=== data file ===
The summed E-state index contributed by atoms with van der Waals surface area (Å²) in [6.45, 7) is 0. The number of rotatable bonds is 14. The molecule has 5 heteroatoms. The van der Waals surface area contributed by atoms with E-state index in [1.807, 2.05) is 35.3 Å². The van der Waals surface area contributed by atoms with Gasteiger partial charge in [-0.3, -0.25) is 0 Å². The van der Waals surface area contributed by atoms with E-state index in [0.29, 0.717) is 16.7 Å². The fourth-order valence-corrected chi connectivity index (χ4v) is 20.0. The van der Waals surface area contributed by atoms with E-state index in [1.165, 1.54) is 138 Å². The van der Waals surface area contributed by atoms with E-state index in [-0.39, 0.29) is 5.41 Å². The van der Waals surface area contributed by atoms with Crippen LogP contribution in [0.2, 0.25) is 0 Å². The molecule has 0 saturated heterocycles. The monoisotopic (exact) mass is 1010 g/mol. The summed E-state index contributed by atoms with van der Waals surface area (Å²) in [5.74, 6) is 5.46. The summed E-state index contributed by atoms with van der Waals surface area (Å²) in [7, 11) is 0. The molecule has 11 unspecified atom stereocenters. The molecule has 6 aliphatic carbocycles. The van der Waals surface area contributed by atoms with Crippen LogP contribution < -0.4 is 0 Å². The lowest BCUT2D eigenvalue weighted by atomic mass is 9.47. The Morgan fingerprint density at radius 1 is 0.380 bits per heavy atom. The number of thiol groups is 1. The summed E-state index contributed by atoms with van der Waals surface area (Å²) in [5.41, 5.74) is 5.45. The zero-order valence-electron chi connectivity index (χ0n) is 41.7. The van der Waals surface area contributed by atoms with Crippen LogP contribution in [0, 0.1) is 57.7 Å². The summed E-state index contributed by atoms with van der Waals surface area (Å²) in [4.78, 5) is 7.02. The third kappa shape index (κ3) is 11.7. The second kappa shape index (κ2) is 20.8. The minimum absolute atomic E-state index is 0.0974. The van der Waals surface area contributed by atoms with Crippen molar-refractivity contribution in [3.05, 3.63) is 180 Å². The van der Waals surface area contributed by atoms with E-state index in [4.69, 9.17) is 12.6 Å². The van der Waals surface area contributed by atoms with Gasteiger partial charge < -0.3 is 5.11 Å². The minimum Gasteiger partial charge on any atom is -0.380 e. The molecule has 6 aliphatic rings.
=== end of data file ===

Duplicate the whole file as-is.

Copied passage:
The summed E-state index contributed by atoms with van der Waals surface area (Å²) in [6.45, 7) is 0. The number of rotatable bonds is 14. The molecule has 5 heteroatoms. The van der Waals surface area contributed by atoms with E-state index in [1.807, 2.05) is 35.3 Å². The van der Waals surface area contributed by atoms with Gasteiger partial charge in [-0.3, -0.25) is 0 Å². The van der Waals surface area contributed by atoms with E-state index in [0.29, 0.717) is 16.7 Å². The fourth-order valence-corrected chi connectivity index (χ4v) is 20.0. The van der Waals surface area contributed by atoms with E-state index in [1.165, 1.54) is 138 Å². The van der Waals surface area contributed by atoms with E-state index in [-0.39, 0.29) is 5.41 Å². The van der Waals surface area contributed by atoms with Crippen LogP contribution in [0.2, 0.25) is 0 Å². The molecule has 0 saturated heterocycles. The monoisotopic (exact) mass is 1010 g/mol. The summed E-state index contributed by atoms with van der Waals surface area (Å²) in [5.74, 6) is 5.46. The summed E-state index contributed by atoms with van der Waals surface area (Å²) in [7, 11) is 0. The molecule has 11 unspecified atom stereocenters. The molecule has 6 aliphatic carbocycles. The van der Waals surface area contributed by atoms with Crippen LogP contribution < -0.4 is 0 Å². The lowest BCUT2D eigenvalue weighted by atomic mass is 9.47. The Morgan fingerprint density at radius 1 is 0.380 bits per heavy atom. The number of thiol groups is 1. The summed E-state index contributed by atoms with van der Waals surface area (Å²) in [5.41, 5.74) is 5.45. The zero-order valence-electron chi connectivity index (χ0n) is 41.7. The van der Waals surface area contributed by atoms with Crippen LogP contribution in [0, 0.1) is 57.7 Å². The summed E-state index contributed by atoms with van der Waals surface area (Å²) in [4.78, 5) is 7.02. The third kappa shape index (κ3) is 11.7. The second kappa shape index (κ2) is 20.8. The minimum absolute atomic E-state index is 0.0974. The van der Waals surface area contributed by atoms with Crippen molar-refractivity contribution in [3.05, 3.63) is 180 Å². The van der Waals surface area contributed by atoms with E-state index in [4.69, 9.17) is 12.6 Å². The van der Waals surface area contributed by atoms with Gasteiger partial charge < -0.3 is 5.11 Å². The minimum Gasteiger partial charge on any atom is -0.380 e. The molecule has 6 aliphatic rings.